Parenting Without Praise? Not Me

What is it about us that we just can’t leave a good idea alone? Why do we have to dissect things ad nauseam, over-thinking to the point where ideas end up sounding just plain silly?

Years ago, I was trained as a Roots of Empathy instructor. Great program, great training. The hardest part of that training was consciously adjusting my responses to students from, ‘good idea’,  or ‘nice’ to a less judgemental, ‘thank you’.

Oh how I struggled. The logic was that if we said, ‘good idea’ to one student and not another, that other student might think their idea was not a good one. It made sense, so I adapted my responses. It wasn’t easy, but less judgemental sounded good.

Fast forward to today. As I was scrolling through my Bloglovin’ feed I came across this: The Difference Between Praise and Feedback by Anya Kamenetz.

Read an excerpt for yourself…

So is there any way to channel and communicate your sincere feelings to your kids without doing lasting harm? (asks the author)

I ask Dweck about the “sugarcoated control” idea, she says, “I basically agree that we overpraise.” Her intention in talking about process praise is to redirect this impulse more constructively. Instead of mindlessly kvelling over every fingerpainting or math test — or even just telling kids to “try hard!” — her recommendation is to get more involved with what a kid is doing. “Appreciate it. Ask questions. If we see that a child is using interesting strategies we can ask about them. Talk to them about their thought processes, how they can learn from mistakes.” Encourage your child to actively seek both positive and negative feedback in order to grow and improve.

Deci says something similar. In addition to assuring children of your continuous love and regard, “You want to understand what your child is thinking and feeling, to be respectful toward them. Asking questions is a far better idea than giving praise”—or criticism for that matter.  The idea is to support the development of a child’s autonomy by taking his perspective.

If you’re on the sidelines at a soccer game, it’s easy to pull out some pre-scripted phrase like “I love to watch you play!” or “You’re a natural!” It’s harder to watch your kid so you can tell her, “When you made that pass in the second quarter, I could see that you’ve been practicing your footwork a lot,” or to take the time to ask, “What was your favorite part of the game?” and really listen to the answer.

In theory, this all sounds grand. I do understand their points. I’ve even read the research. I don’t completely disagree. However, I can picture it now:

Grandson Luka is on the soccer field, he takes a pass, dribbles up the field, sends a blistering shot past the goalie…

and I say,

“Luka…when you scored that goal just before the end of the game, I could see that you’ve really been practicing your shooting.”


I’m going to be screaming with the rest of the parents/grandparents on the side line.

“Great goal? Good shot! Way to go! Awesome!”.

And I shall do so with gusto.

Parenting is not an exact science. These rules, the script, the list of ways that even the most well-intentioned parents can harm their children is getting ridiculous. We need to allow joy, delight, gratitude, authenticity, and genuineness back into the tool box.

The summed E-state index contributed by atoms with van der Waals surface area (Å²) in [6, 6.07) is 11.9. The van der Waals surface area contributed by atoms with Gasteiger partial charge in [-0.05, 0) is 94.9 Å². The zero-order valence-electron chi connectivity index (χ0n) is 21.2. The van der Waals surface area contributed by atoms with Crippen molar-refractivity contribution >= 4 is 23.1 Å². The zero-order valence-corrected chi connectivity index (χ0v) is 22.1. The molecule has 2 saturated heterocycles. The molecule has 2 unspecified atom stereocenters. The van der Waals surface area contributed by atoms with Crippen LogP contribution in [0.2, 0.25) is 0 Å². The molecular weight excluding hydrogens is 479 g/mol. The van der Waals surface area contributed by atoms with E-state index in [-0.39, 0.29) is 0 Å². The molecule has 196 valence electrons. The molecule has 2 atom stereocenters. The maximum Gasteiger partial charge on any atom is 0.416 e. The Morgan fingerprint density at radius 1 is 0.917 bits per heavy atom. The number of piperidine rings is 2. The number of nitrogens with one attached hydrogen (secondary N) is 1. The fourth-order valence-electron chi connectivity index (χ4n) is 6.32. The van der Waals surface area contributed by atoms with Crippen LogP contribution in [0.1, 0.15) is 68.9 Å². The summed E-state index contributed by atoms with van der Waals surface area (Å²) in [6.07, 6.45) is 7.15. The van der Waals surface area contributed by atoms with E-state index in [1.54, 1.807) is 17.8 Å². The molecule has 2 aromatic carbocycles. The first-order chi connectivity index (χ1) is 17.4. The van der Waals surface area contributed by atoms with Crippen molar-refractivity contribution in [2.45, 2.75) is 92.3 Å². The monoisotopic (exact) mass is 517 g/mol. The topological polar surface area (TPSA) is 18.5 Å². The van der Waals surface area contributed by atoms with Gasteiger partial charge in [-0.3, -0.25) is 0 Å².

Of course, there are times we need balance. There are also times that call for unbridled, championing! I dread the thought that my children, who are all parents, have to second guess their responses continually.

My conclusion.

I will continue to praise my kids authentically. Yes, I’ve already gushed over finger-painting.

Luka Fingerpainting

Luka’s first time finger-painting

When they do something good or even grand, I will tell them.  I will not hide my pride nor be stingy with my gratitude. I will also process the ins and outs, the ifs and buts about what they’ve done; probably until they plead for me to stop. I absolutely 100 percent care about my kids and their kids. I will not use a script, I will not be led by whether or not they develop a growth or fixed mindset. I will interact with them because I love them.

They are all different.  They all require unconditional positive regard, but it looks different to each of them.

It really comes down to knowing our kids. Knowing when to lead, to follow, to hang on, to let go. It comes down to trust and relationship. Trusting ourselves that as parents/grandparents we are moving forward and building strong relationships with our offspring and their offspring. That we are continually making connections!

So I’m doing it. I’m pushing the BS button. Enough with the rules. Enough with robot parenting. Let’s get back to love, joy, and delight.

When you’re going through the sleepless nights of infancy, the teen years, the early twenties, thirties…you want to be able to pull out those grand moments, those successes, those ‘atta girls’ , that masterpiece of finger-painting, to give you the fortitude to stay the course.

And I say with gusto, gratitude, and pride, “good job”!


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3 Responses to Parenting Without Praise? Not Me

  1. Cheryl Berto says:

    I understand what you are saying. it is a hard balance to figure out, and typically our best insights come to us after the fact. on the issue of valid or authentic praise, have a look at this talk from Brene Brown which I think nails some of your concerns.


  2. Every kid needs at least one person to believe in them. The more the better. You go, Grandma!


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